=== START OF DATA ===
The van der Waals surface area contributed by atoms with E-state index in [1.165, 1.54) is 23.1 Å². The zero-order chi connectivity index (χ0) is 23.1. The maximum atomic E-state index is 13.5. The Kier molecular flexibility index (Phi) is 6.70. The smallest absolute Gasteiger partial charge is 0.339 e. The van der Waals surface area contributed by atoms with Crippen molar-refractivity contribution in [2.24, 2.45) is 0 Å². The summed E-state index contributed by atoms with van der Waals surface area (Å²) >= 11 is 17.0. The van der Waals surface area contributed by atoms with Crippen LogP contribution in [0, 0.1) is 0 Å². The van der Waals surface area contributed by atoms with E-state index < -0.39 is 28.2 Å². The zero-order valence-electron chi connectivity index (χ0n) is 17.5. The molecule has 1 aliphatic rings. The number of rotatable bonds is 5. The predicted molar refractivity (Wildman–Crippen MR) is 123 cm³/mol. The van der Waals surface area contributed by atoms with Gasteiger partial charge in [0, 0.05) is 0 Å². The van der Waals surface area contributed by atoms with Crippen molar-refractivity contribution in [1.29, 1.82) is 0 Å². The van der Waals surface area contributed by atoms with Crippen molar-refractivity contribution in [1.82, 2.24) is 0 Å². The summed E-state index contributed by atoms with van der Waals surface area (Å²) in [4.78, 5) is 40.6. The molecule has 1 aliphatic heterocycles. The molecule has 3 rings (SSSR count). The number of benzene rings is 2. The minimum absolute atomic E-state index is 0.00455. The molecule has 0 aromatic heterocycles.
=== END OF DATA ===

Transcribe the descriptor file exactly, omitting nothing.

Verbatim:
The van der Waals surface area contributed by atoms with E-state index in [1.165, 1.54) is 23.1 Å². The zero-order chi connectivity index (χ0) is 23.1. The maximum atomic E-state index is 13.5. The Kier molecular flexibility index (Phi) is 6.70. The smallest absolute Gasteiger partial charge is 0.339 e. The van der Waals surface area contributed by atoms with Crippen molar-refractivity contribution in [2.24, 2.45) is 0 Å². The summed E-state index contributed by atoms with van der Waals surface area (Å²) >= 11 is 17.0. The van der Waals surface area contributed by atoms with Crippen LogP contribution in [0, 0.1) is 0 Å². The van der Waals surface area contributed by atoms with E-state index < -0.39 is 28.2 Å². The zero-order valence-electron chi connectivity index (χ0n) is 17.5. The molecule has 1 aliphatic rings. The number of rotatable bonds is 5. The predicted molar refractivity (Wildman–Crippen MR) is 123 cm³/mol. The van der Waals surface area contributed by atoms with Gasteiger partial charge in [0, 0.05) is 0 Å². The van der Waals surface area contributed by atoms with Crippen molar-refractivity contribution in [1.29, 1.82) is 0 Å². The van der Waals surface area contributed by atoms with Crippen molar-refractivity contribution in [1.82, 2.24) is 0 Å². The summed E-state index contributed by atoms with van der Waals surface area (Å²) in [4.78, 5) is 40.6. The molecule has 1 aliphatic heterocycles. The molecule has 3 rings (SSSR count). The number of benzene rings is 2. The minimum absolute atomic E-state index is 0.00455. The molecule has 0 aromatic heterocycles.